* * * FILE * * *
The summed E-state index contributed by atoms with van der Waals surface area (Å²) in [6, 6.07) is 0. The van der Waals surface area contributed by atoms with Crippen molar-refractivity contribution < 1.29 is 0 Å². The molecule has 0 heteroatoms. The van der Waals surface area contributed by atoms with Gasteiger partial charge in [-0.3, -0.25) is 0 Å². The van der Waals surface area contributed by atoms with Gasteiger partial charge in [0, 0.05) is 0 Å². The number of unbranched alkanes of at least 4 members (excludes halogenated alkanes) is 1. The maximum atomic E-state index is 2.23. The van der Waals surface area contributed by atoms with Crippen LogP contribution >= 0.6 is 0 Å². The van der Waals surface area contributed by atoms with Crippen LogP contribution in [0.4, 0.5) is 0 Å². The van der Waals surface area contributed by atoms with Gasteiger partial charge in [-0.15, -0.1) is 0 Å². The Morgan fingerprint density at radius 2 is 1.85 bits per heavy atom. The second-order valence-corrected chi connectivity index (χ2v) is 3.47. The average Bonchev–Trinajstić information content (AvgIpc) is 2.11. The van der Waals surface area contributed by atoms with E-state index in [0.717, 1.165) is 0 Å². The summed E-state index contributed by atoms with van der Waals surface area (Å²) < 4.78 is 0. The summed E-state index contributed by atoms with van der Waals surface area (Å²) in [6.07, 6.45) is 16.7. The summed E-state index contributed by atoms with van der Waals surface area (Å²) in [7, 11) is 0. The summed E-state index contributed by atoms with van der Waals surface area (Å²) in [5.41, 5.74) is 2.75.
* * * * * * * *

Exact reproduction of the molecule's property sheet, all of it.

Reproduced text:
The summed E-state index contributed by atoms with van der Waals surface area (Å²) in [6, 6.07) is 0. The van der Waals surface area contributed by atoms with Crippen molar-refractivity contribution < 1.29 is 0 Å². The molecule has 0 heteroatoms. The van der Waals surface area contributed by atoms with Gasteiger partial charge in [-0.3, -0.25) is 0 Å². The van der Waals surface area contributed by atoms with Gasteiger partial charge in [0, 0.05) is 0 Å². The number of unbranched alkanes of at least 4 members (excludes halogenated alkanes) is 1. The maximum atomic E-state index is 2.23. The van der Waals surface area contributed by atoms with Crippen LogP contribution >= 0.6 is 0 Å². The van der Waals surface area contributed by atoms with Crippen LogP contribution in [0.4, 0.5) is 0 Å². The van der Waals surface area contributed by atoms with Gasteiger partial charge in [-0.15, -0.1) is 0 Å². The Morgan fingerprint density at radius 2 is 1.85 bits per heavy atom. The second-order valence-corrected chi connectivity index (χ2v) is 3.47. The average Bonchev–Trinajstić information content (AvgIpc) is 2.11. The van der Waals surface area contributed by atoms with E-state index in [0.717, 1.165) is 0 Å². The summed E-state index contributed by atoms with van der Waals surface area (Å²) < 4.78 is 0. The summed E-state index contributed by atoms with van der Waals surface area (Å²) in [6.07, 6.45) is 16.7. The summed E-state index contributed by atoms with van der Waals surface area (Å²) in [7, 11) is 0. The summed E-state index contributed by atoms with van der Waals surface area (Å²) in [5.41, 5.74) is 2.75.